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    A Blog from GradHacker and MATRIX: The Center for Humane Arts, Letters and Social Sciences Online

Title

The Inside Job of Engagement

Taking a turn at defining engagement for graduate students.

February 12, 2020
 
 

Elizabeth Dunn is a Ph.D. student in information science at the University of North Texas. She also works as the marketing and communications manager for the College of Graduate Studies at Tarleton State University in Stephenville, Tex.

Engagement … we hear that word thrown around quite a bit, especially if you work or are involved in marketing or digital media. It’s also a popular topic in disciplines such as human resources and education. “Engagement” is a buzzword, but what does it actually mean? If you google the word in the context of marketing, you are likely to get more than 120,000,000 results. Expand your search by deleting the word “marketing,” and your results are nearly tripled. Engagement is such a hot topic, and there are so many applications of it, during my query I was unable to find a straightforward and commonly accepted definition anywhere. So I turned to the dictionary. Merriam-Webster provides a few terms and phrases to define the word: “to be present,” “emotional involvement,” “committed” and (my favorite, although slightly out of context) “to be in gear.” The faculty and administrators at your university set goals to increase your engagement. How do you become more engaged? My opinion: it’s an inside job. You can define engagement for yourself by being present, emotionally involved, committed and in gear.

Be present. I see it in every meeting and class I attend: lack of presence. I watch my classmates shopping on Amazon while the professor lectures, and my colleagues (and even leaders) tuned out of meetings, distracted by devices. Thanks to cellphones and laptops, we are all often multitasking. However, when we are multitasking, we are not present, and we are not mentally available. When we are not available, we are certainly not engaged. Being present is also respectful. (Have you ever been a presenter and noticed the number of eyes -- and minds -- that are clearly not making contact?) Some studies suggest that being present could even make you a better leader!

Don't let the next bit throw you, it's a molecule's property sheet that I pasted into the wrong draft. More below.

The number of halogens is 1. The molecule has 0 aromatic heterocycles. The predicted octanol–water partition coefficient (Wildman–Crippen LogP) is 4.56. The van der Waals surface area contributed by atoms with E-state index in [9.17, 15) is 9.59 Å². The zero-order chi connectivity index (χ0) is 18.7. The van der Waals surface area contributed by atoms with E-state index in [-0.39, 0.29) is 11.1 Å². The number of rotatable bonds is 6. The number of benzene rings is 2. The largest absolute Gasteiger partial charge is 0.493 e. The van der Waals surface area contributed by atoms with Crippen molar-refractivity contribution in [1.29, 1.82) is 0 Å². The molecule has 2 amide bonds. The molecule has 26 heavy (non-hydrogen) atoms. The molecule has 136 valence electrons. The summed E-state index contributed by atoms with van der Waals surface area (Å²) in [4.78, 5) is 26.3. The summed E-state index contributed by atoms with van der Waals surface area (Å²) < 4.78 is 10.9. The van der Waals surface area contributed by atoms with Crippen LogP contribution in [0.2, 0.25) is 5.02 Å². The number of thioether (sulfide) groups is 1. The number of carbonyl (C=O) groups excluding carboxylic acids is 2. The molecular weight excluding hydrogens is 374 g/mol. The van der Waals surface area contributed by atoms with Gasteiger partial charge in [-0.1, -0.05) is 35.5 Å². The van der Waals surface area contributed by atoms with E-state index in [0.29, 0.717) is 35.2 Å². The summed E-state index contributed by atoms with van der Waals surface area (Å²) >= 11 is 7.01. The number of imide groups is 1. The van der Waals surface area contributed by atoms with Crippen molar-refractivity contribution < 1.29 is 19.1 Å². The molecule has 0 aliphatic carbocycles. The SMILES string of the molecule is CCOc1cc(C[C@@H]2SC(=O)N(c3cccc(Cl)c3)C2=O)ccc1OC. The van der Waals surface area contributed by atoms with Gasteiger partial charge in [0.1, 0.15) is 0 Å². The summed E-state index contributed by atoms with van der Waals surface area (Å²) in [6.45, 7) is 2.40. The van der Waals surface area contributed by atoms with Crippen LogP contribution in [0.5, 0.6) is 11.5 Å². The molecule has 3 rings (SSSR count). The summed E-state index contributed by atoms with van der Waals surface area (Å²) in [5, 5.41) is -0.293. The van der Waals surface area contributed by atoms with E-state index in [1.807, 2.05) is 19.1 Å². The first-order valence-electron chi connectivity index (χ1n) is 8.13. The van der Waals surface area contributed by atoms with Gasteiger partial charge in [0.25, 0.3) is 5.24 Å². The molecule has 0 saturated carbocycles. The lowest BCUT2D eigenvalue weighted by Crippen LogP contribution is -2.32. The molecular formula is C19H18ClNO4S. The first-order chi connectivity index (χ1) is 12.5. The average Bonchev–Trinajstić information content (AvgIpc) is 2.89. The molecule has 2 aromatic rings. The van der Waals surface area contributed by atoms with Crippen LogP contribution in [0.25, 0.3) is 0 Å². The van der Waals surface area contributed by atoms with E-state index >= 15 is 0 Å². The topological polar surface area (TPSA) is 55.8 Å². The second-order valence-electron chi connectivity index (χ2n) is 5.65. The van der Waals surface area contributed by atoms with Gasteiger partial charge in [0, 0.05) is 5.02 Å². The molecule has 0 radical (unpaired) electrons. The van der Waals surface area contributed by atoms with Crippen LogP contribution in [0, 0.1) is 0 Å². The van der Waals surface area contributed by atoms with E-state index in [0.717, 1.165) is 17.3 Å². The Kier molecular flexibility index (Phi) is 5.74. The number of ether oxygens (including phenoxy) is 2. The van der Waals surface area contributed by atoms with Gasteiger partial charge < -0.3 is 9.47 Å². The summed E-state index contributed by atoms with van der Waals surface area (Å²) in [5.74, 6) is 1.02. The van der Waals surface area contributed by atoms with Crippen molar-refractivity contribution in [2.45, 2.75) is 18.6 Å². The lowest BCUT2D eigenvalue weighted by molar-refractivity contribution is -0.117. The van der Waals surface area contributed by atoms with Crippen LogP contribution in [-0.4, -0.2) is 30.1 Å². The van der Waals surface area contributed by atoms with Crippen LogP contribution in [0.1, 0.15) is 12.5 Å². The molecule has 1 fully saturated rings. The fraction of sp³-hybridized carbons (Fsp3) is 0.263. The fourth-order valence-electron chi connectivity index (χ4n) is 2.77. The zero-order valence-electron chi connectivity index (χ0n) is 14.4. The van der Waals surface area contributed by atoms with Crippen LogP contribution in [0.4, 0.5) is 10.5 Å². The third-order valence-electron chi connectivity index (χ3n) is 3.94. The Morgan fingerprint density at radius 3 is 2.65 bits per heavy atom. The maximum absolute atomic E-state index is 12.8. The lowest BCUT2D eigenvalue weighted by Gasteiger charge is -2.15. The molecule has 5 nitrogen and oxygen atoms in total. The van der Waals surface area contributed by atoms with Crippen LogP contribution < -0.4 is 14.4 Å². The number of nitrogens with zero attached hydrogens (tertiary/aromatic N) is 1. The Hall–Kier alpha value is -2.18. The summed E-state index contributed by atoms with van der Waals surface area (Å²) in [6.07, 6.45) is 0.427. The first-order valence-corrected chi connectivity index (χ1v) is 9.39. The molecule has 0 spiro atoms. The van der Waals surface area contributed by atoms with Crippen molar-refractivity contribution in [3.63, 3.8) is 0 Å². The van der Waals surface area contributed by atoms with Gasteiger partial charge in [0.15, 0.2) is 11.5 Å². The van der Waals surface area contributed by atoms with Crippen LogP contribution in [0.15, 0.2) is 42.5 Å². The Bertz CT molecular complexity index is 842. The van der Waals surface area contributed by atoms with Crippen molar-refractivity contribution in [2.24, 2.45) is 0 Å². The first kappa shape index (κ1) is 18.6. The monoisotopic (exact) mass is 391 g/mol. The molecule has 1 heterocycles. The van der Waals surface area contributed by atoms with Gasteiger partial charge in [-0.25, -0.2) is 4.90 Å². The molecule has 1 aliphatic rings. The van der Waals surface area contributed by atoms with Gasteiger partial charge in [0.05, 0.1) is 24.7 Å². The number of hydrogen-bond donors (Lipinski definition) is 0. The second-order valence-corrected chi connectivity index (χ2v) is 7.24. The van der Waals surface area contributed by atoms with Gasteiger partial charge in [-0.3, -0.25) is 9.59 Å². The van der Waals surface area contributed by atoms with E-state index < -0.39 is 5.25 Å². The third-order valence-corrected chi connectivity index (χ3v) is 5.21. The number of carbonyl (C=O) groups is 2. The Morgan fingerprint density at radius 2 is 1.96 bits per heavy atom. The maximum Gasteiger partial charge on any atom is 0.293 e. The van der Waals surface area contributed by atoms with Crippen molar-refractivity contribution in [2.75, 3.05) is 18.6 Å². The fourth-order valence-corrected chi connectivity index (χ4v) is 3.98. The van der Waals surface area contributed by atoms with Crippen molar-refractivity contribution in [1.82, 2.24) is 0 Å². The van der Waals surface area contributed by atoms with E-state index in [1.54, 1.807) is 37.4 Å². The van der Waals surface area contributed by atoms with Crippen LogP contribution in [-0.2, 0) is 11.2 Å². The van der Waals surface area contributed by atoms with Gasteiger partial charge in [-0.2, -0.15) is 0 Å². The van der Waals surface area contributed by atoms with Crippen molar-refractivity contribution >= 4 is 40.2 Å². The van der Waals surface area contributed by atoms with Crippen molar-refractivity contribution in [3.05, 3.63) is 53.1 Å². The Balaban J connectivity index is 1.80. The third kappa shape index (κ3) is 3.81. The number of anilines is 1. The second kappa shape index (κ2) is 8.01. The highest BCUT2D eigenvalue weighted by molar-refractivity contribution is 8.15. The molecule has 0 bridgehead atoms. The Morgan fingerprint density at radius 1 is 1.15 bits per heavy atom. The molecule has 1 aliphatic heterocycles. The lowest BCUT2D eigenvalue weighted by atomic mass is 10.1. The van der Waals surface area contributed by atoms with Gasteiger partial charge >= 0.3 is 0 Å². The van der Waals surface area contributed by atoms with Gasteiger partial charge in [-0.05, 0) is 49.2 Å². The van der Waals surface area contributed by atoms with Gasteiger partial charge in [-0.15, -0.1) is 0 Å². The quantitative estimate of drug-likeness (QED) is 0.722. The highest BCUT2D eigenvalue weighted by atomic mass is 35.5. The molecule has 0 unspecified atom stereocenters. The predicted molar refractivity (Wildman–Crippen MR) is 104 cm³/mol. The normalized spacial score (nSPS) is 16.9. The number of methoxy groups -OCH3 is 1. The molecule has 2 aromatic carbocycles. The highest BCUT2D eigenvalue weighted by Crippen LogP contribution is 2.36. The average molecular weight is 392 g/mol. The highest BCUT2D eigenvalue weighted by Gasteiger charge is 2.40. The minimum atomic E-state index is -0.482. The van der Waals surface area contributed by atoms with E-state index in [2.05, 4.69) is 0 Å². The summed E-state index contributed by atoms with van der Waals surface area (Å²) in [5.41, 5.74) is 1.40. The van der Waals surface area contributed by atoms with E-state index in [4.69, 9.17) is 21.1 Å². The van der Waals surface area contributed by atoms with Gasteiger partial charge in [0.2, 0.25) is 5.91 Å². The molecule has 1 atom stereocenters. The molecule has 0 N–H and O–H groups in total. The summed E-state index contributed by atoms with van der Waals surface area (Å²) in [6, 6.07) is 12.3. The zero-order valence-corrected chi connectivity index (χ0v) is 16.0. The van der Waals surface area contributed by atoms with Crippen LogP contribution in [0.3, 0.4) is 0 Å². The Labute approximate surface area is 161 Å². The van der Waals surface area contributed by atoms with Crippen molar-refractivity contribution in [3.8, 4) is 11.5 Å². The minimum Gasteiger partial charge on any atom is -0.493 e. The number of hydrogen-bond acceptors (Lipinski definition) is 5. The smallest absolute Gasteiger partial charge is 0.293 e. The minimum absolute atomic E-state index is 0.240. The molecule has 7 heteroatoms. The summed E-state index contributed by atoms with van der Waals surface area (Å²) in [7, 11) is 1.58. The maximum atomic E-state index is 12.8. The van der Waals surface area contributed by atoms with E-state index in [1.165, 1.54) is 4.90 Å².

Emotional involvement. Why are you in graduate school? Likely you are in graduate school because you have some sort of personal intrinsic or extrinsic motivation. Perhaps that motivation is a promotion at work, or maybe you would like to help amplify the voice of a marginalized people. Emotion is a powerful force for humans. Emotional involvement is varied in nature and, of course, complex. It’s worth thinking about however: a recent study found that the emotional component of engagement is tied to student success. If you’re not connected with your why, it’s time to do so.

Committed. Commitment and engagement are two constructs that can be discussed at length, each on their own. Although different, I don’t believe that they are mutually exclusive. Commitment is a part of engagement because that is what connects us to our why. Perhaps the dictionary was considering engagement to be defined by commitment in the relationship sense. I like that approach as well, even if a bit metaphorical: commitment is about devotion. It’s what incites and drives action toward the next step and ultimately progress (especially when the times get tough). Commitment to our goals serves as a driver to be engaged with our scholarly pursuits.

To be in gear. My parents used to tell me to “get it in gear” when I was a teenager. Usually, they said that when I was slacking … I was late for the bus, I hadn’t finished my homework, my room was a mess, etc. Now, I realize when Merriam-Webster defined engagement like this, they were likely referring to a car, but I think it’s a logical comparison. When you’re a student who’s really in gear, you’re finishing assignments ahead of time. You’re taking advantage of research discussions and meeting with your adviser to discuss your degree plan. You’re finishing your degree in a reasonable amount of time. Because you had it in gear, you got the most out of your grad program -- because of how much you put into it.

My “GradHacker” colleague Jordan wrote a great post earlier this month about scholarly engagement. Check it out here if you have yet to do so. To Jordan, engagement is about meaningful scholarship that makes a difference in the world. Her deep, thoughtful post on engagement really dives into engagement of the heart and mind -- doing work that matters. By truly seeking engagement, you’ll find yourself getting more out of your program, going beyond checking boxes and discovering truly meaningful scholarship that makes a difference to others.

How do you define engagement?

[Image by Gerd Altmann from Pixabay]

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